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Try the Grand Canyon’s North Rim for smaller crowds, great views

If you are planning a visit to Grand Canyon National Park, Arizona — and most people have that on their bucket lists — consider the North Rim instead of the better-known South Rim.

This area of the park, accessed via the Arizona Strip, gets only about 10 percent of the number of visitors who crowd the South Rim. The contrast in visitation is usually attributed to the North Rim’s more “remote” location; yet if you’re starting from Southern Nevada, it’s about the same distance, less than five hours by car. And in summer it is the better choice, with its higher elevation, 8,000 feet, which means cooler temperatures for outdoor activities. The North Rim receives twice as much precipitation, making it more vegetated, and in summer wildflowers abound.

When traveling here most people first head to the Grand Canyon Lodge. The only accommodations on the North Rim, the lodge also serves as the centerpiece for visitors. From the parking area to the lodge’s front door you will find the North Rim Visitor Center, a gift shop, a post office, Deli in the Pines, the Roughrider Saloon, bathrooms and water stations.

The lodge offers a variety of accommodations such as private cabins and motel rooms. But even day visitors can sit and relax, taking in panoramic views inside from the patio or from one of the tables while having a meal at the lodge’s dining room.

After enjoying the view from the lodge, you can easily access the Bright Angel Point Trail, which starts on the east side of the patio. Only a half-mile round trip, this is a good hike for sure-footed adults, but it’s steep, has drop-offs and involves some stairs, so it’s best avoided if you have children along.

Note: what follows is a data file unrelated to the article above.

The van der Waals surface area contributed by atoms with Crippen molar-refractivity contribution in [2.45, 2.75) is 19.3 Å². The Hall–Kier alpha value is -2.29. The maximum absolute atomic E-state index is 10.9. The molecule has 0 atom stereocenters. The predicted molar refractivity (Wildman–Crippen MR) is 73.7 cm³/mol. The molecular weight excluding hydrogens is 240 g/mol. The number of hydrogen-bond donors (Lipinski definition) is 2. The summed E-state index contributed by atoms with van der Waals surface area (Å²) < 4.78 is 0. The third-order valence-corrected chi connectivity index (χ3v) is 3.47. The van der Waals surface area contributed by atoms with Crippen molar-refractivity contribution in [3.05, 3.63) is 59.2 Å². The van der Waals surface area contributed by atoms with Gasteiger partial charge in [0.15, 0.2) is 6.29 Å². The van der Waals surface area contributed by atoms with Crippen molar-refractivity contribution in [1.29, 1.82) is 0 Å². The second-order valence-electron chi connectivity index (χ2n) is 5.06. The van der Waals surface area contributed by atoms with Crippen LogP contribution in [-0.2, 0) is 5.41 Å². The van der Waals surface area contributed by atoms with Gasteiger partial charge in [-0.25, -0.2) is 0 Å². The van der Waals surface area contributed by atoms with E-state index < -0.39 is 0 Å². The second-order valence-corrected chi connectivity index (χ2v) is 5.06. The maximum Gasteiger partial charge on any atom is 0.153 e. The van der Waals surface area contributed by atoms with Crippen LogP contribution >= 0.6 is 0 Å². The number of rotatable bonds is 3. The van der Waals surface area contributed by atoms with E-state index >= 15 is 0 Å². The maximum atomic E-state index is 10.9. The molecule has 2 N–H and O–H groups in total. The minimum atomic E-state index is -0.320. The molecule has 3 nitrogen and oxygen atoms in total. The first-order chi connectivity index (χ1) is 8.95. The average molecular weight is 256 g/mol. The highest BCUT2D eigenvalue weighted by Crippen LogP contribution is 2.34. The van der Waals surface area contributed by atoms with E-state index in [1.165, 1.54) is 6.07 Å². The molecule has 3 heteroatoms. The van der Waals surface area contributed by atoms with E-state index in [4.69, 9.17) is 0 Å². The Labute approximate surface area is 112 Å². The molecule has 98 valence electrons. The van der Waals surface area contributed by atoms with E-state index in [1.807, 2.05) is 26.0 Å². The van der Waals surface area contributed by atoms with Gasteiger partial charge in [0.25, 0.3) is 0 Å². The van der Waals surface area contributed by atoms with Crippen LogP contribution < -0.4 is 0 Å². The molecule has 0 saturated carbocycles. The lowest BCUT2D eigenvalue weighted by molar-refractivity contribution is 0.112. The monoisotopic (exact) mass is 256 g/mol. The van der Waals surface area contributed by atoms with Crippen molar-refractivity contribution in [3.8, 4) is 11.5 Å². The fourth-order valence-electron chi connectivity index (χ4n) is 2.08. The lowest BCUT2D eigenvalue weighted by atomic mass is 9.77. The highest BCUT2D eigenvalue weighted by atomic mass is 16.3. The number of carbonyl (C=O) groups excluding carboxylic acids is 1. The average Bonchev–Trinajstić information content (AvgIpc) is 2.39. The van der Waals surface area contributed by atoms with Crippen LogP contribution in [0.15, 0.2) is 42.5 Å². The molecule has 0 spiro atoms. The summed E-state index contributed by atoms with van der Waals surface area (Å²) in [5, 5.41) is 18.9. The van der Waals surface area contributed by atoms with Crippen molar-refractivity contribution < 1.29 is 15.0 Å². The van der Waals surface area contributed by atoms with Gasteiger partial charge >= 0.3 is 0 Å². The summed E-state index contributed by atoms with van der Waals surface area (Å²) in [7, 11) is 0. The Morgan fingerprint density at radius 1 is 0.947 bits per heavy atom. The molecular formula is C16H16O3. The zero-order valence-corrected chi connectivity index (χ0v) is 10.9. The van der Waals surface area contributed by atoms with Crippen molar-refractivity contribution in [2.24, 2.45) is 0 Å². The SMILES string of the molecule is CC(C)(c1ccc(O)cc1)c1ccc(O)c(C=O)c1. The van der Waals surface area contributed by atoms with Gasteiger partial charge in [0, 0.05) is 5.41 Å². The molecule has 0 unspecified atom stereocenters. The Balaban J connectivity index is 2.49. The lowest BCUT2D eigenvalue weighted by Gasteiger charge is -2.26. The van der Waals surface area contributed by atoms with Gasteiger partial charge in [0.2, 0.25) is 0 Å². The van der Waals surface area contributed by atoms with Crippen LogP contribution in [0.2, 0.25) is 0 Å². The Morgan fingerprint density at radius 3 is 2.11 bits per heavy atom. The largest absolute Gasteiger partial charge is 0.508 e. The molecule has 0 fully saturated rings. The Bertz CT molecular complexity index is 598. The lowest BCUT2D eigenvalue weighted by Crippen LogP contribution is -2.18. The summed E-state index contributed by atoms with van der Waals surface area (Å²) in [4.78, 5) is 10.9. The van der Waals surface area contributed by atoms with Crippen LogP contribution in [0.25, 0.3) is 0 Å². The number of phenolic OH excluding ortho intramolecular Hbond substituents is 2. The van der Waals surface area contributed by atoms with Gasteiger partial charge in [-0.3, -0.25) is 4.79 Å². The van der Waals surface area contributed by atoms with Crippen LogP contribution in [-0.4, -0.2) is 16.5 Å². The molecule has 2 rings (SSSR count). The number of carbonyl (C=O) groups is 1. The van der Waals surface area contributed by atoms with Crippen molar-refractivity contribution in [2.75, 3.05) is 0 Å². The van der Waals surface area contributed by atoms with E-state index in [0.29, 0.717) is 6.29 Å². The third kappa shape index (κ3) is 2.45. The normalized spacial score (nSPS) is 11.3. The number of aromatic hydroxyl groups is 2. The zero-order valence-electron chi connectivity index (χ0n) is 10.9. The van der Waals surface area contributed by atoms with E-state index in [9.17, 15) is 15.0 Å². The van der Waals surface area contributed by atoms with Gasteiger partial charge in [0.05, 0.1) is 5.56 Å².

The North Rim Scenic Drive is well worth spending a half-day on, with its viewpoints, overlooks and short trails. Two of the must-see highlights are Point Imperial and Cape Royal. At Point Imperial you will find the highest point on the North Rim at 8,803 feet; from there you can see all the way to the Painted Desert at the eastern end of the canyon. Along the 0.8-mile Cape Royal Trail you will find one of the best panoramic views in the park. It’s tops for enjoying a sunrise or a sunset.

If you are extremely fit and can start at dawn, you might want to hike a short way into the canyon itself on the North Kaibab Trail. All hikes below the rim are very strenuous because of the elevation changes. One good destination would be the round-trip hike of 4 miles (with 1,400 feet of elevation change) to Supai Tunnel or the 5.2-mile round-trip (2,200 feet elevation change) to Redwall Bridge. Never attempt to go all the way to the river and back in one day; many have died trying.

Those seeking a less-strenuous activity can sign up for that classic Grand Canyon activity, a mule ride. Grand Canyon Trail Rides offers three different excursions lasting from one to three hours. There are age and weight restrictions depending on which ride you choose. You can inquire about same-day reservations in the lobby of the lodge, but it’s better to phone ahead at 435-679-8665 or visit www.grandcanyon.com.

North Rim Campground reservations can be made by calling 877-444-6777 or visiting www.recreation.gov. Near it are a gas station and the North Rim Country Store, which sells basic camping items, groceries, beer and ice.

To access either rim of the park you will travel through Kaibab National Forest, which is under full closure because of fire restrictions. But as of now you can still drive the main roads of state Route 67 for the North Rim and state Route 64/U.S. Highway 180 for the South Rim. Be aware that because of extremely dry conditions, Stage 2 fire restrictions are in place for the entire park, which includes the South Rim, North Rim and Inner Canyon. This includes all campgrounds, backcountry sites and developed recreation sites such as Phantom Ranch and the Colorado River corridor. No fires of wood or charcoal are allowed. Fueled devices that can be turned off, such as camp stoves and lanterns, are currently allowed if they are used away from any dry brush or other flammable material. Absolutely no fireworks are allowed, and smoking is allowed only in an enclosed vehicle.

For information on the Grand Canyon and to keep abreast of any changes and updates before you set out, visit www.nps.gov/grca or call 928-638-7888. The North Rim can be accessed by vehicle through Oct. 31, when services close for the winter and the roads are closed because of snow.

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